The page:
Despite the collapse of the immediacy of mystery into the confines of history, this down-to-earth world is also a mythic place, an ongoing production fashioned and staged by eternity. Despite the pressing problems and mounting concerns, the issue isn’t so much saving the planet as saving humanity from itself again. When times become dark and difficult the issue for those on earth comes down to living authentically, to authenticating the purpose and meaning already present in each soul.

No solitary idea, no matter how great, no single notion or shared belief can shift the weight of the world towards a meaningful future; but the accumulated vitality of many lives lived more fully might become a meaningful makeweight in the balance between time and eternity. Strange as it may seem, individual consciousness forms the makeweight, and living out the hidden meanings within life helps to balance the weight of the world. Each living being wrapped around an invisible, eternal thread, each a story breaking out of the wall of time to sing its own unfinished song.

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7 Responses to Links & Tweets of the Month: June 13, 2010

  1. I am *so* waiting for the lawyers to come hammering at The Unsuitablog’s door :-)

    And, Dave, you do yourself a disservice by saying you don’t have anything to offer Dark Mountain – I’ve read your prose, and it’s some of the most honest writing I’ve ever come across.

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  3. Mike says:

    While I read every JMG column with interest, and attempt to guard against magical thinking, I wonder what a description of our current computing/telecommunications environment (internet, cellphones, twitter, etc) would sound like to a computer engineer of a few decades ago.

    It seems to me we could switch from an economy of physical abundance (which is meeting hard resource limits) to an economy of virtual abundance, a changeover equivalent in scale to the transition from broadcast television to cable television, or from wired telephony to cellular.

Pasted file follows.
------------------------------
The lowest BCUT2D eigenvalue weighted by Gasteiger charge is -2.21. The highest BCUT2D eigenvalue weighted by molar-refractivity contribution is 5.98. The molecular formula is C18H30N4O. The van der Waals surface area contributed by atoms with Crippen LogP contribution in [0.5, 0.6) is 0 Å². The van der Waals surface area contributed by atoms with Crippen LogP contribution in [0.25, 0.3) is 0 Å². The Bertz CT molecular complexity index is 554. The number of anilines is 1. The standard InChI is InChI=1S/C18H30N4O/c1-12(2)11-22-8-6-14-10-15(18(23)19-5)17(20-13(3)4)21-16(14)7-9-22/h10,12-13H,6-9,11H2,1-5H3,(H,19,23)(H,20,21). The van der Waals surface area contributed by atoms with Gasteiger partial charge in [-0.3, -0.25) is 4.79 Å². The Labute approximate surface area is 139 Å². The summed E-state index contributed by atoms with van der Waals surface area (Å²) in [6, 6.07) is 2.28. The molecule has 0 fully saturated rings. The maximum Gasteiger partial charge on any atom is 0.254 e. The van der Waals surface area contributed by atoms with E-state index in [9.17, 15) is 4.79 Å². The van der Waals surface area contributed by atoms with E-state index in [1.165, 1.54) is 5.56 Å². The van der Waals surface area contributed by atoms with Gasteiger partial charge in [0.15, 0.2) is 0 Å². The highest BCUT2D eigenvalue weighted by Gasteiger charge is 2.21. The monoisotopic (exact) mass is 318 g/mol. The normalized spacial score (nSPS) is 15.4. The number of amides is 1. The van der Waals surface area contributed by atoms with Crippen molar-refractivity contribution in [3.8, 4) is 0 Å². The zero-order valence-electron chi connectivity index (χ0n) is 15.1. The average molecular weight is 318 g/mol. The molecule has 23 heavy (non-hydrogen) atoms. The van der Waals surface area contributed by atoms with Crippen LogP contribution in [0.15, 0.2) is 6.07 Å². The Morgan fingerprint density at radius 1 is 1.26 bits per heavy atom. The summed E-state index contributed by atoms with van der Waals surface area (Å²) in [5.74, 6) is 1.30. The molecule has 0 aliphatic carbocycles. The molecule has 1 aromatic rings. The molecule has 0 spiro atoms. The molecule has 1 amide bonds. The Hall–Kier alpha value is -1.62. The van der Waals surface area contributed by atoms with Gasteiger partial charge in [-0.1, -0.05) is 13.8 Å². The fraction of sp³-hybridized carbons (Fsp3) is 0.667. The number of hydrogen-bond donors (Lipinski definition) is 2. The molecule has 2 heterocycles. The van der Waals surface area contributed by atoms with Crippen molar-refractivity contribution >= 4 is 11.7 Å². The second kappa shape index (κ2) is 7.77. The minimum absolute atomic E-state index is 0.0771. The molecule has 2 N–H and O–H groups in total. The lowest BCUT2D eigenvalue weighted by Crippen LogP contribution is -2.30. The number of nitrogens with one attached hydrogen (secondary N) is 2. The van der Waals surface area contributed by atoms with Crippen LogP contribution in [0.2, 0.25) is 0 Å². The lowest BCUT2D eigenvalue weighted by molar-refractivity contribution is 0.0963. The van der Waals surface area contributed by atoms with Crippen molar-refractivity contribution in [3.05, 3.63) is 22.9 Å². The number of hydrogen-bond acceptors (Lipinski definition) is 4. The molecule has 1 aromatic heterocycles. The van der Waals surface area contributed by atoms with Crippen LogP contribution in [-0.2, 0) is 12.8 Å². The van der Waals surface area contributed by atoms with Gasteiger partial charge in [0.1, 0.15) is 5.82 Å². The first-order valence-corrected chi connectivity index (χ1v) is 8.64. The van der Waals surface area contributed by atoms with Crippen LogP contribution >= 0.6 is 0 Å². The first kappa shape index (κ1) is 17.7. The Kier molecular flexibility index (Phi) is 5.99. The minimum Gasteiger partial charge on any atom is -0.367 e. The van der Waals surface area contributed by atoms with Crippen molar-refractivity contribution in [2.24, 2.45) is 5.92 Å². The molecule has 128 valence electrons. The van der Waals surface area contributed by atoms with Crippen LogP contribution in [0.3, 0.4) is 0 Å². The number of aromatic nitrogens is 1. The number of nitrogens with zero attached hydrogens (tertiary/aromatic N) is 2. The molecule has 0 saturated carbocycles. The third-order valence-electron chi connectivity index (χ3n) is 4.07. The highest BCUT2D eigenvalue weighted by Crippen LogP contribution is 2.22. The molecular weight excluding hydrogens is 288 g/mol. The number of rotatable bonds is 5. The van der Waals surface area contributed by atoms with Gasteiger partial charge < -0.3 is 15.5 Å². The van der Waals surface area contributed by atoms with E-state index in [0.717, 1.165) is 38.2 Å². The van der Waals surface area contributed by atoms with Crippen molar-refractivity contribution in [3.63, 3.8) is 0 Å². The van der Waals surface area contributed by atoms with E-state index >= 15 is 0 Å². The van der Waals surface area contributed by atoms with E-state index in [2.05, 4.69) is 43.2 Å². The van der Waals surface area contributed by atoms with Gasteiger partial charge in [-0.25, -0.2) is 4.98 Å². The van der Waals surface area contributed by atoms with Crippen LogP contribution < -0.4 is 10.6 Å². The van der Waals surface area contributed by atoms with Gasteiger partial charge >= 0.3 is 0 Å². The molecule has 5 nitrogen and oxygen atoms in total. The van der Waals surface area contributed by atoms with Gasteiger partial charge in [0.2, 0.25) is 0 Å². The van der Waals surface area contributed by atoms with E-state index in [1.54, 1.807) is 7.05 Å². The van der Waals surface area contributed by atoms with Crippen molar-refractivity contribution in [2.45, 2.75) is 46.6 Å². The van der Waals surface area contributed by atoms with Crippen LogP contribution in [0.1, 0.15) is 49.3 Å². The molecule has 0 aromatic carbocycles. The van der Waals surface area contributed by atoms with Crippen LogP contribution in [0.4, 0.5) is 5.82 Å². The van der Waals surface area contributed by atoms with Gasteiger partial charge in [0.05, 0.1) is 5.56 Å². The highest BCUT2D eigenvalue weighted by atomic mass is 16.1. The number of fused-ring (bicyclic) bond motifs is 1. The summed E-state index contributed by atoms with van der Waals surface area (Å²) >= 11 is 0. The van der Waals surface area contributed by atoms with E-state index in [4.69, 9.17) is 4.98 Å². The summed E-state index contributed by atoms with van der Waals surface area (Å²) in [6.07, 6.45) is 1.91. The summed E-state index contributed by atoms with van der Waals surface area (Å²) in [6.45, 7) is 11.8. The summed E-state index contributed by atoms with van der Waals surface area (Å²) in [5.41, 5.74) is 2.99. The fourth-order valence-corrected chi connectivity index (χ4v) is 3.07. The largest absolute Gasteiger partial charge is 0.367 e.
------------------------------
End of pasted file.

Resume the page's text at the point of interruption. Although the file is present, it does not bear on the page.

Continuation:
Consider every artifact a spime, capable of communicating its location, and every human a sensor, all communicating thru a worldwide twitter-like substrate. This could well be a recipe for totalitarianism, where we end up destroying human civilization mostly to protect incumbent business models. The possible flip side: a world of sharing resource-limited artifacts while enjoying virtual abundance. While such a vision precludes the authenticity of actual experience in the natural world, there seems at least one huge advantage: it’s scalable to everyone who can afford a computer and broadband access.

  4. vera says:

    Eh… not so much lamenting as urging for us all to better align our beliefs and our doings. I hope that the age of “men with microphones, on stage, pontificating” is mercifully drawing to a close.

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  6. kim sbarcea says:

    Dave, we recently decided to shift from Australia (a country that is surely the canary in the coalmine of global warming) to the south island of New Zealand. To a small town with around 1500 people, set in a community of wonderful rural New Zealanders. People here make their own stuff, grow crops, help each other out and so on. We decided to make the move now because the end is surely happening sooner rather than later. We’ll be building in rammed earth, getting off the grid and living a far more authentic, sustainable life.

  7. Sarah says:

    Just a note about the First Peoples’ Languages Map. It is a contemporary map, not a map of indigenous cultures “prior to the theft of their land by Europeans.” People speak these languages today.